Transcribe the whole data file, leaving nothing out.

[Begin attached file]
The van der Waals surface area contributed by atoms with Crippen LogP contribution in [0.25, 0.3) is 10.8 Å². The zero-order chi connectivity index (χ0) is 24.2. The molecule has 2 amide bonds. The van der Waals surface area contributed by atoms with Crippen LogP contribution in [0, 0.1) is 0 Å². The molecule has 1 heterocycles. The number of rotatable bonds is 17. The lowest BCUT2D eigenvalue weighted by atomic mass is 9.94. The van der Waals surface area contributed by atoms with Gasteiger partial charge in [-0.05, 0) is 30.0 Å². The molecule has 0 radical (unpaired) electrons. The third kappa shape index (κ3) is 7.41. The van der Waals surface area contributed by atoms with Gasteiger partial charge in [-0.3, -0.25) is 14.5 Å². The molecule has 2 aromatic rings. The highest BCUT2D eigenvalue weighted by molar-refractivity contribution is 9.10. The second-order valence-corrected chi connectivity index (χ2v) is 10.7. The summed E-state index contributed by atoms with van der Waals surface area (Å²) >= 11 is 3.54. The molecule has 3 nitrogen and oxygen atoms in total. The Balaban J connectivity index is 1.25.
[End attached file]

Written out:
The van der Waals surface area contributed by atoms with Crippen LogP contribution in [0.25, 0.3) is 10.8 Å². The zero-order chi connectivity index (χ0) is 24.2. The molecule has 2 amide bonds. The van der Waals surface area contributed by atoms with Crippen LogP contribution in [0, 0.1) is 0 Å². The molecule has 1 heterocycles. The number of rotatable bonds is 17. The lowest BCUT2D eigenvalue weighted by atomic mass is 9.94. The van der Waals surface area contributed by atoms with Gasteiger partial charge in [-0.05, 0) is 30.0 Å². The molecule has 0 radical (unpaired) electrons. The third kappa shape index (κ3) is 7.41. The van der Waals surface area contributed by atoms with Gasteiger partial charge in [-0.3, -0.25) is 14.5 Å². The molecule has 2 aromatic rings. The highest BCUT2D eigenvalue weighted by molar-refractivity contribution is 9.10. The second-order valence-corrected chi connectivity index (χ2v) is 10.7. The summed E-state index contributed by atoms with van der Waals surface area (Å²) >= 11 is 3.54. The molecule has 3 nitrogen and oxygen atoms in total. The Balaban J connectivity index is 1.25.